SCARFACE : SHAME OF A NATION directed by Howard Hawks (USA, 1932)


The original, pre-Pacino, Scarface is included on the syllabus of the  The Language of Hollywood  Coursera MOOC to show how Howard Hawks’ daring and innovative use of screen sound and expressionistic symbolism was a revelation in the early 1930s.

To complain about the movie’s  relentless and gratuitous violence  is the miss the point.

Producer Howard Hughes set out to offend (and entertain) by making a gangster movie that celebrated the orchestrated killing sprees of rival gangs which is loosely based on the exploits of Al Capone in the prohibition era.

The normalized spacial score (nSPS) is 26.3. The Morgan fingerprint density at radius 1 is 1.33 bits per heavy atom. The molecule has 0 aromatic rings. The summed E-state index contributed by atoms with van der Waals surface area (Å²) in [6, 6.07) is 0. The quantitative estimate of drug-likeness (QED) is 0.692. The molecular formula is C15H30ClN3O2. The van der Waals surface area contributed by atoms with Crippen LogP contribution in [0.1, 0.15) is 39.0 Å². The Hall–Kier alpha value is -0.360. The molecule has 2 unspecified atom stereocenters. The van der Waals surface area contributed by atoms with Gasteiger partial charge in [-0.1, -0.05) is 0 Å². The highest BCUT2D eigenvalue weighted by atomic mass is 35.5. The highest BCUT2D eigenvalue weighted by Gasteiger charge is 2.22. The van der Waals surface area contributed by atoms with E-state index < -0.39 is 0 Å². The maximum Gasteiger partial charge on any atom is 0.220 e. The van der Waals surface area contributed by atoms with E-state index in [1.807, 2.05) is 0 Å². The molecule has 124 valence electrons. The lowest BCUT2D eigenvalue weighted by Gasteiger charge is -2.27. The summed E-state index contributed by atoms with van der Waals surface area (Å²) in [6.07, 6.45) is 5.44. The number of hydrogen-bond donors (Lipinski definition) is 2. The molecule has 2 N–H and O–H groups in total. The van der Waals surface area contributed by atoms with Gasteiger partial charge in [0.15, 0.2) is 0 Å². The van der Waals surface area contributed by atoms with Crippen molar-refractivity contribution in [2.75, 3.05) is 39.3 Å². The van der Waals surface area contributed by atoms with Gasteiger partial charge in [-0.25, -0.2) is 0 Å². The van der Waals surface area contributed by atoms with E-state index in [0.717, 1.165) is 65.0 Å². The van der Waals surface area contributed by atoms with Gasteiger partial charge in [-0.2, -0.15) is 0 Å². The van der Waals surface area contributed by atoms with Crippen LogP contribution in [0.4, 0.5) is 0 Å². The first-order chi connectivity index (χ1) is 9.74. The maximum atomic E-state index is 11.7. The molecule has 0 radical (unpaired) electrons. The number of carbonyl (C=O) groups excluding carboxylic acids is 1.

Hughes and director Hawks weren’t too concerned with drawing any  lessons from all this blood-letting.

The title card at the opening was a sop to the censors with a reference to “the callous indifference of the government to this constantly increasing menace to our safety and our liberty”.

Paul Muni as Tony Camonte is a thug in a suit who shoots down everyone in his path, showing a softer side only for the glamorous moll Poppy (Karen Morley) and sister Cesca (Ann Dvorak).

Just like Brian De Palm’s remake, there is no moral agenda here; it is a cynical exploitation film pure and simple. It wins its notoriety and praise for the no holds barred portrayal of the criminal world who literally laugh in the face of police’s vain attempt to keep the peace.

The performances and the movie as a whole look crude and unsubtle now. While it’s easy to imagine how this was a sensation in its day, it’s not a film I have a great love for.